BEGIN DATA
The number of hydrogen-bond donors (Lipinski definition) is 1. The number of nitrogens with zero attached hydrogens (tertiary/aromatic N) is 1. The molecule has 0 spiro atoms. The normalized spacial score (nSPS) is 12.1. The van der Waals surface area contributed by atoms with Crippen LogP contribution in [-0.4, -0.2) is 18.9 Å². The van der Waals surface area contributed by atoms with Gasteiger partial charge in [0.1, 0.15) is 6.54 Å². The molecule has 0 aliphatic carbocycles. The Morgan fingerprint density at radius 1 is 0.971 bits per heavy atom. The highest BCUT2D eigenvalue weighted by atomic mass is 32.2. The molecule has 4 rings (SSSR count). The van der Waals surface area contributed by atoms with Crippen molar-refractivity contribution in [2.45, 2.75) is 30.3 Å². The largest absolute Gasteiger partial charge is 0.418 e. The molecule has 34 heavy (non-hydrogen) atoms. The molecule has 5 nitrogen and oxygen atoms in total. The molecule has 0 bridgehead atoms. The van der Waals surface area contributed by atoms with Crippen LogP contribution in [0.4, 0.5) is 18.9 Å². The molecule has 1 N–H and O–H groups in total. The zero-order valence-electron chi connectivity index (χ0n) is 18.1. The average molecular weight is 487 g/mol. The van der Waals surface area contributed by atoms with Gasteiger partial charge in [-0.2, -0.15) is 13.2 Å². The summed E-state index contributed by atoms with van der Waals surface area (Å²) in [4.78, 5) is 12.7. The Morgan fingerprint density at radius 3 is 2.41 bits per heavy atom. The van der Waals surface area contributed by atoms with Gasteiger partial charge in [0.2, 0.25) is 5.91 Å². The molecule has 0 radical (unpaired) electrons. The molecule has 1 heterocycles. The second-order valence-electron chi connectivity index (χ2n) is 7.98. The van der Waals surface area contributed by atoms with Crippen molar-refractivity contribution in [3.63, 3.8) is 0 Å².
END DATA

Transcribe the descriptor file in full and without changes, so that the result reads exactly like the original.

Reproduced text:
The number of hydrogen-bond donors (Lipinski definition) is 1. The number of nitrogens with zero attached hydrogens (tertiary/aromatic N) is 1. The molecule has 0 spiro atoms. The normalized spacial score (nSPS) is 12.1. The van der Waals surface area contributed by atoms with Crippen LogP contribution in [-0.4, -0.2) is 18.9 Å². The van der Waals surface area contributed by atoms with Gasteiger partial charge in [0.1, 0.15) is 6.54 Å². The molecule has 0 aliphatic carbocycles. The Morgan fingerprint density at radius 1 is 0.971 bits per heavy atom. The highest BCUT2D eigenvalue weighted by atomic mass is 32.2. The molecule has 4 rings (SSSR count). The van der Waals surface area contributed by atoms with Crippen molar-refractivity contribution in [2.45, 2.75) is 30.3 Å². The largest absolute Gasteiger partial charge is 0.418 e. The molecule has 34 heavy (non-hydrogen) atoms. The molecule has 5 nitrogen and oxygen atoms in total. The molecule has 0 bridgehead atoms. The van der Waals surface area contributed by atoms with Crippen LogP contribution in [0.4, 0.5) is 18.9 Å². The molecule has 1 N–H and O–H groups in total. The zero-order valence-electron chi connectivity index (χ0n) is 18.1. The average molecular weight is 487 g/mol. The van der Waals surface area contributed by atoms with Gasteiger partial charge in [-0.2, -0.15) is 13.2 Å². The summed E-state index contributed by atoms with van der Waals surface area (Å²) in [4.78, 5) is 12.7. The Morgan fingerprint density at radius 3 is 2.41 bits per heavy atom. The van der Waals surface area contributed by atoms with Gasteiger partial charge in [0.2, 0.25) is 5.91 Å². The molecule has 0 radical (unpaired) electrons. The molecule has 1 heterocycles. The second-order valence-electron chi connectivity index (χ2n) is 7.98. The van der Waals surface area contributed by atoms with Crippen molar-refractivity contribution in [3.63, 3.8) is 0 Å².